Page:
How biblical is Justin’s Logos-theology?  Despite a surface-level similarity with John 1:1, it doesn’t have much biblical support.   It is “the principle of divine revelation that sprung forth from the transcendent God” at the moment of creation (35).  What it isn’t is the life-giving, creative Word of the Covenant God. To oversimplify, cosmic history replaces salvation history.

Irenaeus’s perspective, on the other hand, is a bit more ambiguous.  He championed the unity between the Old Testament and the New, yet Israel still functions like a 5th wheel.  Missing from Irenaeus’s account, however, is the center of the Hebrew scriptures: God’s covenant dealings with Israel (45).

Christian Divinity without Jewish Flesh: The Legacies of Kant and Schleiermacher

Schleiermacher saw only three true monotheisms.  Of the two, Judaism and Christianity are the better ones.  Since Judaism, though, is still committed to non-spiritual things like land and Torah, they can’t fully develop their “God-consciousness.”  Judaism and its doctrine of election is too particular.

Schleiermacher’s project removes the inner connection between Judaism and Christianity and leaves only an external relation. If Jesus were truly Jewish, he could never bring about our universal God-consciousness (76).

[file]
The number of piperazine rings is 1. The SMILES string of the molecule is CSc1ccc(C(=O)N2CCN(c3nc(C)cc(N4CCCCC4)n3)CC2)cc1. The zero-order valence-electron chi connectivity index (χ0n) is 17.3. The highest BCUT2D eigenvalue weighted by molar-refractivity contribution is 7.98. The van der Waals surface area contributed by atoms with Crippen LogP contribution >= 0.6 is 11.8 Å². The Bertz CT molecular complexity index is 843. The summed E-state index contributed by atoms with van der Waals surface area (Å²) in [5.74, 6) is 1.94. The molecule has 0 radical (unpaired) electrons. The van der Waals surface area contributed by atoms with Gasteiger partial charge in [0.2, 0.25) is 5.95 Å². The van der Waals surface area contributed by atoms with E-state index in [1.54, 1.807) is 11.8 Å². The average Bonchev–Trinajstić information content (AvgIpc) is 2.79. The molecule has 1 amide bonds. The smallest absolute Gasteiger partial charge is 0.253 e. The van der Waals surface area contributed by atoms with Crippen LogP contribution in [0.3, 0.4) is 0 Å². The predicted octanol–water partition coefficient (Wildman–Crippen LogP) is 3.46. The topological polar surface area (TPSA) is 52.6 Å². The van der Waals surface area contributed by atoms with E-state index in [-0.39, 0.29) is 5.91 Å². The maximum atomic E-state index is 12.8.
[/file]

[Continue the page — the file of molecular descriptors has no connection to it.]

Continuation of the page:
Consummation at the End of Christendom

Barth and Rahner do well to expose the semignosticism within the classical model, yet they never fully escape gnosticism. Barth begins on a promising note as he replaces Schleiermacher’s “God-consciousness” with “creation and covenant.”  Unfortunately, Barth never fully lets the covenant model rescue him.

God’s covenant actions, for Barth, “summon the human creature beyond the dynamism of its natural being” (Soulen 85).  Covenant is the internal logic of creation.  

Barth goes on to say that Israel’s election is the medium for God’s consummating work in the world.  This is a vast improvement over Justin and Irenaeus. Because of God’s fidelity to Israel, we believe he will be faithful to us (89).  

Unfortunately, what Barth gives with one hand he takes away with the other.  His “Christomonism” swallows up his emphasis on God’s particularity with Israel.  Christ isn’t just the center of Barth’s theology. It is the whole field. With the person of Jesus Christ, carnal Israel comes to an end.  So far that’s standard covenant theology. Barth then takes it in a bizarre direction: not only does Israel’s history in particular come to an end, human history in general ends (CD III/2, 582).